Oregon Judge Dumps BiOp over "Uncertainties"by Bill Rudolph
NW Fishletter, May 20, 2003
A federal judge in Oregon has followed through with his inclination to throw out the 2000 Columbia Basin hydro Biological Opinion because it relies on actions that would take place outside the Federal Columbia River Power System. The measures, which the BiOp required as a way to mitigate ESA-listed fish losses in the basin, "are not reasonably certain to occur," US District Court Judge James Redden said in his May 7 ruling.
Environmental and fishing groups sued federal agencies in May 2001, alleging in part that the BiOp relied on too many unspecified future actions to improve fish habitat, hatcheries, and harvest as part of a "Reasonable, Prudent Alternative [RPA]" to proposed dam operations.
Along with some modifications to dams and their operations, the BiOp called for many improvements to Columbia Basin hatcheries and habitat. The total mitigation package spelled out in the telephone-book-sized BiOp led federal authorities to decide that the dams and their operations did not jeopardize the existence of the 12 different stocks of Columbia and Snake River salmon and steelhead. Some have been listed for protection under the Endangered Species Act since 1991.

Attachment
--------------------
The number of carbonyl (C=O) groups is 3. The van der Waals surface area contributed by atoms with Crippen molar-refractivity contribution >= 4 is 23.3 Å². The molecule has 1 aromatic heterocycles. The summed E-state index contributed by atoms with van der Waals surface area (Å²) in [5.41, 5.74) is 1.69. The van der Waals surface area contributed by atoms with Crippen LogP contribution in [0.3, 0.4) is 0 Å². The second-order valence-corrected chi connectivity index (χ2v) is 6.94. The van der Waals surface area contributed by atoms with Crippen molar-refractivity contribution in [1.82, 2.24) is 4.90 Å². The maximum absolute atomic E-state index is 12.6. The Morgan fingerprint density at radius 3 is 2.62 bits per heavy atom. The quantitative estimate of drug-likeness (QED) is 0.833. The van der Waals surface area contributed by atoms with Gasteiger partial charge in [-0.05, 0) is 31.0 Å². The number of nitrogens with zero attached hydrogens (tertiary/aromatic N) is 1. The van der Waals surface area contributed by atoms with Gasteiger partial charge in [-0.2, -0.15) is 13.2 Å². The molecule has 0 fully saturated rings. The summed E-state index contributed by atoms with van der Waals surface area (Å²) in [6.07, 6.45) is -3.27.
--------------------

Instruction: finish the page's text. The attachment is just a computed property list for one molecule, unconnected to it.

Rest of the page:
Judge Redden didn't buy the government's argument, voiced April 21 in oral testimony in National Wildlife Federation v. NMFS, that the BiOp's rigorous evaluation process increased NOAA's ability to rely on non-federal actions to improve salmon and steelhead populations. His ruling was presaged in a draft opinion issued before oral arguments, along with a series of questions.
Redden said the adoption of a monitoring system may be a laudable effort, but it "does not supplant the requirement that NOAA rely only on those federal mitigation actions that have undergone Section 7 consultation [under the ESA] and non-federal mitigation actions that are reasonably certain to occur when it renders a no-jeopardy opinion."
The judge ruled that the BiOp was "arbitrary and capricious" because it was "improper" for NOAA to rely on both federal range-wide actions--encompassing the Columbia Basin as well as the dams--and off-site mitigation actions--such as those aimed at hatchery and habitat--that hadn't undergone Section 7 consultation under the ESA; and non-federal range-wide, off-site mitigation actions that were not reasonably certain to occur.